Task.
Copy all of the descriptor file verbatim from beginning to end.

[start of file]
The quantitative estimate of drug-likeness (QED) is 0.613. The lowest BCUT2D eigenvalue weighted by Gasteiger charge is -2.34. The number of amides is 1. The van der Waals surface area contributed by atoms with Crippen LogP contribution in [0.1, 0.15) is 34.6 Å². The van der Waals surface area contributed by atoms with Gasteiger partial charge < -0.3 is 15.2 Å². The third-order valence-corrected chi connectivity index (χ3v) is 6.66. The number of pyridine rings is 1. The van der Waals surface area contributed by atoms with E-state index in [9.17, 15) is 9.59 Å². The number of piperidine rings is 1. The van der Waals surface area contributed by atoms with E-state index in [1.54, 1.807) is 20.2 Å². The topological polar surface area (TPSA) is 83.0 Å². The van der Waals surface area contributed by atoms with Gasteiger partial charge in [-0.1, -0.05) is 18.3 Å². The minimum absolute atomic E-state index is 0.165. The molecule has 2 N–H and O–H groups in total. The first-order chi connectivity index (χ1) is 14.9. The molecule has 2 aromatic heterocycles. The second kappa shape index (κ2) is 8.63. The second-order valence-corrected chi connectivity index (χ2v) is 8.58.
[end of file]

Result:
The quantitative estimate of drug-likeness (QED) is 0.613. The lowest BCUT2D eigenvalue weighted by Gasteiger charge is -2.34. The number of amides is 1. The van der Waals surface area contributed by atoms with Crippen LogP contribution in [0.1, 0.15) is 34.6 Å². The van der Waals surface area contributed by atoms with Gasteiger partial charge < -0.3 is 15.2 Å². The third-order valence-corrected chi connectivity index (χ3v) is 6.66. The number of pyridine rings is 1. The van der Waals surface area contributed by atoms with E-state index in [9.17, 15) is 9.59 Å². The number of piperidine rings is 1. The van der Waals surface area contributed by atoms with E-state index in [1.54, 1.807) is 20.2 Å². The topological polar surface area (TPSA) is 83.0 Å². The van der Waals surface area contributed by atoms with Gasteiger partial charge in [-0.1, -0.05) is 18.3 Å². The minimum absolute atomic E-state index is 0.165. The molecule has 2 N–H and O–H groups in total. The first-order chi connectivity index (χ1) is 14.9. The molecule has 2 aromatic heterocycles. The second kappa shape index (κ2) is 8.63. The second-order valence-corrected chi connectivity index (χ2v) is 8.58.